Reviews for Korea: Where the American Century Began:

To put North Korea 2018 in context, read Australian Michael Pembroke on the Korean War

Reviewer: David Stephens – Honest History – 6 March, 2018

The book’s strengths are its lucid prose, its command of a wide range of sources (including declassified material), the author’s ability to balance passion with forensic detail, and the way in which he places the Korean conflict of 1950-53 firmly within the long sweep of Korean history. The surprise – for this writer, at least – comes in how loudly the story of Korea 1950-53 resonates today.

And if anyone wonders why North Korea today seems to be ‘the paranoid peninsula’, Pembroke’s description of Pyongyang after American scorched earth policies and saturation bombing provides part of the answer.

Our Korea review: Michael Pembroke on the consequences of US failure in the ’50s

Reviewer: John Schauble – Sydney Morning Herald, Entertainment – 8 March, 2018

The 170-metre Juche tower in Pyongyang is a compulsory stop for visitors to the North Korean capital. The panorama of the entire city stretches out below. The spectacle of leaden Stalinist architecture led one among a group I was there with some years ago to ask of our guide: “Where is the old part of the city?”

There is no old city because, as Michael Pembroke notes, the US-led forces dropped a greater tonnage of bombs during the Korean conflict than in the Pacific theatre during World War II. Pyongyang was all but obliterated, its population dropping to just 50,000 under an intense carpet bombing campaign aimed at rendering it and every other North Korean city to rubble. For good measure, this was the first war in which napalm was used extensively, although its horror would only become apparent to a wider public during the Vietnam conflict.

Review: Korea by Michael Pembroke

Reviewer: Eric Mayer – ArtsHub – 13 March, 2018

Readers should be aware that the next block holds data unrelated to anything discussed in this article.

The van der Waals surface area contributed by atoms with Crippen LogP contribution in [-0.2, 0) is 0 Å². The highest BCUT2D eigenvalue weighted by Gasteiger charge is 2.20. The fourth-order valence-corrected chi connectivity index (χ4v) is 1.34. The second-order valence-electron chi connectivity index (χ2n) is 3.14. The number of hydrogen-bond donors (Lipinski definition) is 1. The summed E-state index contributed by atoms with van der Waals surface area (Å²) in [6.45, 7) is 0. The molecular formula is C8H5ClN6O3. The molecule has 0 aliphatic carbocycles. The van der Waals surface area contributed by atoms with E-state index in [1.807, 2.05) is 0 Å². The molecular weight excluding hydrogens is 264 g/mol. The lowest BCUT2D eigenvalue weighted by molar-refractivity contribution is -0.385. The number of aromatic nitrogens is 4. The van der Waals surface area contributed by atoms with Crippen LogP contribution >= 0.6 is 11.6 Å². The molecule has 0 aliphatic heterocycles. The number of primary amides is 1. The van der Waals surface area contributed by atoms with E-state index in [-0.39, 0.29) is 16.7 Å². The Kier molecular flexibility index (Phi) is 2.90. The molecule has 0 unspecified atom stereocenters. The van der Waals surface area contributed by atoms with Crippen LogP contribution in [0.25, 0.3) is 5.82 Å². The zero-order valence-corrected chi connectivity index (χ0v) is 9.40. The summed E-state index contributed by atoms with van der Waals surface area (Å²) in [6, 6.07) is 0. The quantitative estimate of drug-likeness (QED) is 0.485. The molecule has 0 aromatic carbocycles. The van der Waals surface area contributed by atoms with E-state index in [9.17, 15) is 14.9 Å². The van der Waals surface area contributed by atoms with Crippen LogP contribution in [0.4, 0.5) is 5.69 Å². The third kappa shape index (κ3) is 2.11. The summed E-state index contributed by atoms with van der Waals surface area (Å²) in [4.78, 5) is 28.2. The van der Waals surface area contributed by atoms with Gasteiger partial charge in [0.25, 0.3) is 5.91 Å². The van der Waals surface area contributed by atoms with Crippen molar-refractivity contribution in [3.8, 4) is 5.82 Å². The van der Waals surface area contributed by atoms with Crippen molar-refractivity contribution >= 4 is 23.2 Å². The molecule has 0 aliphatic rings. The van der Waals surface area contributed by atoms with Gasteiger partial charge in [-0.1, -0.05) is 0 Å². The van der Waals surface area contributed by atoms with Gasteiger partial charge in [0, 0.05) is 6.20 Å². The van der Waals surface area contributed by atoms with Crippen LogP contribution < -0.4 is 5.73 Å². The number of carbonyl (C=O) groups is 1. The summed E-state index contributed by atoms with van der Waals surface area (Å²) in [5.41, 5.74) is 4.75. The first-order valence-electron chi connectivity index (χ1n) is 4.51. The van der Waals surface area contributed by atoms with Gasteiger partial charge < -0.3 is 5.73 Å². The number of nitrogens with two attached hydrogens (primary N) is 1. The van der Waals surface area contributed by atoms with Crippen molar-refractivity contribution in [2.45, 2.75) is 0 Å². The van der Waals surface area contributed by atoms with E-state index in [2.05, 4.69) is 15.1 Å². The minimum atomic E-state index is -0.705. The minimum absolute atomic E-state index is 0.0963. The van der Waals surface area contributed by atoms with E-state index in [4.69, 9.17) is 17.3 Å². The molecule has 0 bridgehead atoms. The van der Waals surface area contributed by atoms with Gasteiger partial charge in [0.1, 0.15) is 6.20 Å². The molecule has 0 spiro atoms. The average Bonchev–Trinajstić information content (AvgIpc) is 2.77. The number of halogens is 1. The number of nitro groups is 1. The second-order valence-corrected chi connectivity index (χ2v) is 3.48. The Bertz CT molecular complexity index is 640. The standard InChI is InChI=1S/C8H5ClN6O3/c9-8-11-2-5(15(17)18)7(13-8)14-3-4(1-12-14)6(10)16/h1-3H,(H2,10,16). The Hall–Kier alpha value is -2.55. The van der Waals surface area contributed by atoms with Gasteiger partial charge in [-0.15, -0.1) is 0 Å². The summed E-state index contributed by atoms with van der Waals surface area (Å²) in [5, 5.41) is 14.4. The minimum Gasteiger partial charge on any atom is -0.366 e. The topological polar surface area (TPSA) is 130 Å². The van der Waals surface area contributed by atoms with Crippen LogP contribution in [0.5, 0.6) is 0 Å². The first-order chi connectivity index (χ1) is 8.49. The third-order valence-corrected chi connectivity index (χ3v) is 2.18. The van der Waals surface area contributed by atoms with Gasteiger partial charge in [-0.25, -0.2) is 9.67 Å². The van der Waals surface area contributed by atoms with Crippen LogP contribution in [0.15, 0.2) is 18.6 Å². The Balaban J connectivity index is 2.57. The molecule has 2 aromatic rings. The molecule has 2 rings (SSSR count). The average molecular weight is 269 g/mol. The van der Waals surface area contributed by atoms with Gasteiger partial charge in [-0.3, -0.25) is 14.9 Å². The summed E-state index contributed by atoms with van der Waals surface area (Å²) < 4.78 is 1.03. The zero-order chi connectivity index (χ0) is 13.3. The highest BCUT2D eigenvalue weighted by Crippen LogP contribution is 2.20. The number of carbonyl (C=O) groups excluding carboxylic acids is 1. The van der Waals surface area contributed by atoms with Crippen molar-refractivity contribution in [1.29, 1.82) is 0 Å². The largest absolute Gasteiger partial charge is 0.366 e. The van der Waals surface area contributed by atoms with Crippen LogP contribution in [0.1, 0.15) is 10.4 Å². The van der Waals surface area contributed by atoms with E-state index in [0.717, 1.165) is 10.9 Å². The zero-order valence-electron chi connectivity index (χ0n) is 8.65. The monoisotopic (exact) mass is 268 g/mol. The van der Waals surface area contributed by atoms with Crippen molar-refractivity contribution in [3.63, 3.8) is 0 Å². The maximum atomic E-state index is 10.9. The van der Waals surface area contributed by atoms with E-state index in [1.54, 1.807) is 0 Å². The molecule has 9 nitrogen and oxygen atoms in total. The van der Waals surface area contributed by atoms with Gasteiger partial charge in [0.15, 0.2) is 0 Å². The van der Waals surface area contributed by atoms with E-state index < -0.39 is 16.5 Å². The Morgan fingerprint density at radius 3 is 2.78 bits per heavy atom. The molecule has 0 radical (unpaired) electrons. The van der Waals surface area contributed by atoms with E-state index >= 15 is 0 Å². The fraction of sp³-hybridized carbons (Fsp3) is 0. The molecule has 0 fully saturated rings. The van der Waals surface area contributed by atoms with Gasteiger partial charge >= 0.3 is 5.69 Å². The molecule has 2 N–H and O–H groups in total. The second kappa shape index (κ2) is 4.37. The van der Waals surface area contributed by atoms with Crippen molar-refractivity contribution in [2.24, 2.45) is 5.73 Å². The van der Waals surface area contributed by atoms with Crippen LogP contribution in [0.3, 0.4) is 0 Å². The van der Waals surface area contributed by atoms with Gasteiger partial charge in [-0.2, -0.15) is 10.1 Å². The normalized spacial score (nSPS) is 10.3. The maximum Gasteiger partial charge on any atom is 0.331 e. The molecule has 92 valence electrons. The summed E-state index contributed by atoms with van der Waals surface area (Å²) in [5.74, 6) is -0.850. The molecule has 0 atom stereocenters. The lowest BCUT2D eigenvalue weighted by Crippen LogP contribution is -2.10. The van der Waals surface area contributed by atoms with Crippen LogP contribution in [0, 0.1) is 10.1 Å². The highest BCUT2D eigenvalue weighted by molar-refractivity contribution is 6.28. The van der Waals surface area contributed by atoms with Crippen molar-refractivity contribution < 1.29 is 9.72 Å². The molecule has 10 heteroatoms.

‘It is harsh, authoritarian, repressive and secretive, and its continuing economic and structural problems are largely of its own making. Much of its retardation has been self-inflicted – a direct result of the huge and disproportionate expenditure on its military, its socialist economic principles and the greed, graft and moral obloquy of the ruling elite.’

Such quotes demonstrate some of the fascinating detail and flavour of Korea, and show the depth of Pembroke’s research, but they are no substitute for reading the book, which also includes more than 50 pages of notes and other material to facilitate further reading. (In addition, the book has an excellent index.) Ideally, this book should be read, studied and absorbed by anyone interested in world affairs, but above all by anyone who wishes to understand the dilemma that is now facing the world with a corrupt regime seeking to protect itself against a former merciless attacker.

Korea: Where the American Century Began

Reviewer: Kirkus Review – 27 June, 2018

‘A no-holds-barred critique of U.S. involvement in the Korean War and its subsequent policy involving Korea.’

How the Korean War set the stage for permanent crisis in northeastern Asia

Reviewer: Blaine Harden – Washington Post – 16 August, 2018

‘Provocative…. timely, readable and deeply researched…. Deliver[s] crucial information Americans need to understand the permanent crisis in Southeast Asia…. For readers capable of looking beyond an America First understanding of how the world works, Pembroke’s analysis is chillingly relevant.’

Korea: Where the American Century Began

Reviewer: Noah Cruickshank – Shelf Awareness for Readers – 21 August, 2018

‘a harrowing, eye-opening account of the Korean War, leaving no side unaccountable for the mistakes, atrocities and bad faith…Korea is thorough and damning, showing how hubris, racism and paranoia bled together to create a horrifying and destructive strategy that needlessly killed hundreds of thousands of people, propagated the use of napalm and introduced the use of biological weapons’

Michael Pembroke’s Korea: Where the American Century Began is a harrowing, eye-opening account of the Korean War, leaving no side unaccountable for the mistakes, atrocities and bad faith. It considers how the U.S. intervention in the Korean civil war is one of the most consequential, and least analyzed, decisions in American history.

Korea: Where the American Century Began

Reviewer: Matt Sutherland – Foreword Reviews – September/October, 2018

‘Michael Pembroke’s Korea: Where the American Century Began is unremitting in detailing the politics at play in Korea’s recent history, as well as in previous centuries when the Korean people distinguished themselves as one of the great cultures of Asia, but this project will be remembered for showcasing how America’s militarism has its roots in the recent Korean conflicts.’
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About Michael Pembroke

This lucid book should be compulsory reading for anyone who wonders how the situation on the Korean peninsula has deteriorated to the point it is today. It demonstrates the truth of the axiom that unless you know the history, you cannot see the future.

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